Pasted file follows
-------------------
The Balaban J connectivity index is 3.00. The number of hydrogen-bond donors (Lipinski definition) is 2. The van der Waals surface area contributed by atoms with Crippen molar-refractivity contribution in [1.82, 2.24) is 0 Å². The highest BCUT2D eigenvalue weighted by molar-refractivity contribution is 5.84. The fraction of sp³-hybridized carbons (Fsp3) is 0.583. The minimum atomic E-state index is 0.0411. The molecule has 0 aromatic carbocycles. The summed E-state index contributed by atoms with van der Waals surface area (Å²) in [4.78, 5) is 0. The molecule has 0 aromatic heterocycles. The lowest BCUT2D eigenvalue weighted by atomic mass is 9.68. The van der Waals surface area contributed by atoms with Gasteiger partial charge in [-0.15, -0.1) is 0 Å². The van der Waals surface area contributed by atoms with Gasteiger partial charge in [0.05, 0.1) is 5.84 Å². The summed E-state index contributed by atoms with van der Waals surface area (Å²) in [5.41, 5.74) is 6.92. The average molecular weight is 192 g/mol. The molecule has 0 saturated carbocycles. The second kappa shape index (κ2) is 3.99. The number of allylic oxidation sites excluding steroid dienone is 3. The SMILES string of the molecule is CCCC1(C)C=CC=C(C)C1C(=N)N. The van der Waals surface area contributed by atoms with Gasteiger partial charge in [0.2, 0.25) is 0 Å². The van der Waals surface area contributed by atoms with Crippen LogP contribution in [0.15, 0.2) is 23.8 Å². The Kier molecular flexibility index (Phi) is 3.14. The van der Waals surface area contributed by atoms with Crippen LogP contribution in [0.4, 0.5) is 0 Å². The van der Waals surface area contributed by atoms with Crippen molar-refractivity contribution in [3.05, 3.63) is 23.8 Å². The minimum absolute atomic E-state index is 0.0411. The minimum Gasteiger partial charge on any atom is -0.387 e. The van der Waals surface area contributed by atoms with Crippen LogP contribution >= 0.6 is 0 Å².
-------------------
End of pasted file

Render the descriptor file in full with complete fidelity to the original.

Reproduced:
The Balaban J connectivity index is 3.00. The number of hydrogen-bond donors (Lipinski definition) is 2. The van der Waals surface area contributed by atoms with Crippen molar-refractivity contribution in [1.82, 2.24) is 0 Å². The highest BCUT2D eigenvalue weighted by molar-refractivity contribution is 5.84. The fraction of sp³-hybridized carbons (Fsp3) is 0.583. The minimum atomic E-state index is 0.0411. The molecule has 0 aromatic carbocycles. The summed E-state index contributed by atoms with van der Waals surface area (Å²) in [4.78, 5) is 0. The molecule has 0 aromatic heterocycles. The lowest BCUT2D eigenvalue weighted by atomic mass is 9.68. The van der Waals surface area contributed by atoms with Gasteiger partial charge in [-0.15, -0.1) is 0 Å². The van der Waals surface area contributed by atoms with Gasteiger partial charge in [0.05, 0.1) is 5.84 Å². The summed E-state index contributed by atoms with van der Waals surface area (Å²) in [5.41, 5.74) is 6.92. The average molecular weight is 192 g/mol. The molecule has 0 saturated carbocycles. The second kappa shape index (κ2) is 3.99. The number of allylic oxidation sites excluding steroid dienone is 3. The SMILES string of the molecule is CCCC1(C)C=CC=C(C)C1C(=N)N. The van der Waals surface area contributed by atoms with Gasteiger partial charge in [0.2, 0.25) is 0 Å². The van der Waals surface area contributed by atoms with Crippen LogP contribution in [0.15, 0.2) is 23.8 Å². The Kier molecular flexibility index (Phi) is 3.14. The van der Waals surface area contributed by atoms with Crippen LogP contribution in [0.4, 0.5) is 0 Å². The van der Waals surface area contributed by atoms with Crippen molar-refractivity contribution in [3.05, 3.63) is 23.8 Å². The minimum absolute atomic E-state index is 0.0411. The minimum Gasteiger partial charge on any atom is -0.387 e. The van der Waals surface area contributed by atoms with Crippen LogP contribution >= 0.6 is 0 Å².